Facebook found itself in the hot seat once again on Wednesday when its CEO, Mark Zuckerberg, testified before Congress. Zuckerberg was questioned on a number of issues, including data privacy and cryptocurrency, as well as race, diversity and civil rights.
Yet despite controversy surrounding the company, Facebook's stock has shown strength and resilience through the years.
If you invested in Facebook during its initial public offering, or IPO, you would have made a healthy profit. A $1,000 investment made on May 18, 2012, the date Facebook went public, would be worth nearly $4,900 as of Oct. 24, 2019, for a total return of around 400%, according to CNBC calculations. In the same time frame, by comparison, the S&P 500 earned a total return of around 170%. Facebook's current share price hovers around $184.
While Facebook's stock has done well over the years, any individual stock can over- or underperform and past returns do not predict future results. Two major factors that played into Facebook's success over time are its acquisitions of Instagram in 2012 and WhatsApp in 2014. As legacy Facebook matured, these additions to its app portfolio helped drive user growth to new heights.
CNBC: Facebook stock as of Oct. 24, 2019.
During Zuckerberg's visit to Capitol Hill this week, legislators focused on learning more about Facebook's plan for a new cryptocurrency, libra. Specifically, members of the House of Representatives are concerned with how the Libra Association, which is headquartered in Geneva, Switzerland, will be regulated and governed.
Following Zuckerberg's testimony, lawmakers still weren't satisfied and questioned whether anything had been accomplished. Several House members also seemed confused as to why Facebook chose Switzerland as Libra's home base.
Yet despite friction between Zuckerberg and legislators, Facebook's stock rose 2% the day of the hearing.
The tech giant has also struggled to maintain user engagement, or the amount of time people spend on Facebook. This is due to competition from other social platforms, Michael Wolf, Activate co-founder and managing director, said in a recent segment on CNBC's "Squawk Box." That includes networks such as LinkedIn, Snapchat and Twitter, according to Activate's Technology and Media Outlook in 2020 report.
"When you add Facebook and [Facebook] Messenger together, Facebook's overall engagement is up about 2% over the last two years," Wolf said. "But when you look at Facebook proper, without Messenger, it's down about 25%. And a lot of this has to do with the fact that Facebook's own users are using other social networks."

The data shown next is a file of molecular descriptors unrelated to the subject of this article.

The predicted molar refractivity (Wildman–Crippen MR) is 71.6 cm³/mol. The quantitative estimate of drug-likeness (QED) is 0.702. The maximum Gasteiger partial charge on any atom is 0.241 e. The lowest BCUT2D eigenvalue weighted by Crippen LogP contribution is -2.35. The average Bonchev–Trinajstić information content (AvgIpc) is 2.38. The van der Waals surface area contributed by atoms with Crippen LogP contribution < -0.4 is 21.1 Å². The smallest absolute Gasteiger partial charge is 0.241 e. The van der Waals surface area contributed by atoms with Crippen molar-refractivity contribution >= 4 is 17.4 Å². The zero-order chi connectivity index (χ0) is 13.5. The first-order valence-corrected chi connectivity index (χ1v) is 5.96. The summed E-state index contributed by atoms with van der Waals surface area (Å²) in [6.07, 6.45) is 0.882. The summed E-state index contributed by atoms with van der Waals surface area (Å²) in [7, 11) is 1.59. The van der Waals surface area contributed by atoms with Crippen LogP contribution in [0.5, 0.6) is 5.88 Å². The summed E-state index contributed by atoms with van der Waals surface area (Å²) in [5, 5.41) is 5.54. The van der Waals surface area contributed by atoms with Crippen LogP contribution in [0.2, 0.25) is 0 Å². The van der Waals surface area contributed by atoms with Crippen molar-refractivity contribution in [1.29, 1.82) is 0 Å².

In 2018, Facebook faced a slew of scandals, which sent its stock sinking nearly 40% by November of that year. These include changes Facebook made to its newsfeed in January 2018, which Zuckerberg predicted would hurt user engagement, and the Cambridge Analytica data breach, which compromised the data of 87 million Facebook users. When Facebook Chief Operating Officer Sheryl Sandberg testified in September 2018 before the Senate Intelligence Committee to discuss misuse of Facebook services by Russian internet trolls, Facebook's share price fell nearly 8%.
By July 2019, however, revenue had grown 28% year over year, and shares had risen more than 50% for the year, Facebook reported in its Q2 earnings. Despite consistent backlash over its privacy regulations, Facebook's ability to bounce back shows how loyal daily Facebook users are, tech analyst Gene Munster told CNBC in July.
This month, Facebook announced that it will make an effort to fight voter suppression and misinformation ahead of the 2020 U.S. presidential election. Facebook says it plans to clearly mark any content independent fact-checkers have flagged as untrue. Additionally, in order to increase transparency, Facebook will require Facebook page owners with large U.S. audiences, or those running politically charged ads, to display their organization's legal name, city, phone number or website.
If you are considering getting into investing, experts, including Warren Buffett, often advise starting with index funds, which hold all of the companies in an index, such as the S&P 500. Because index funds fluctuate with the market and aren't tied to the performance of a single business, they're less risky than individual stocks, making them a safer choice for beginners.
Here's a snapshot of how the markets look now.
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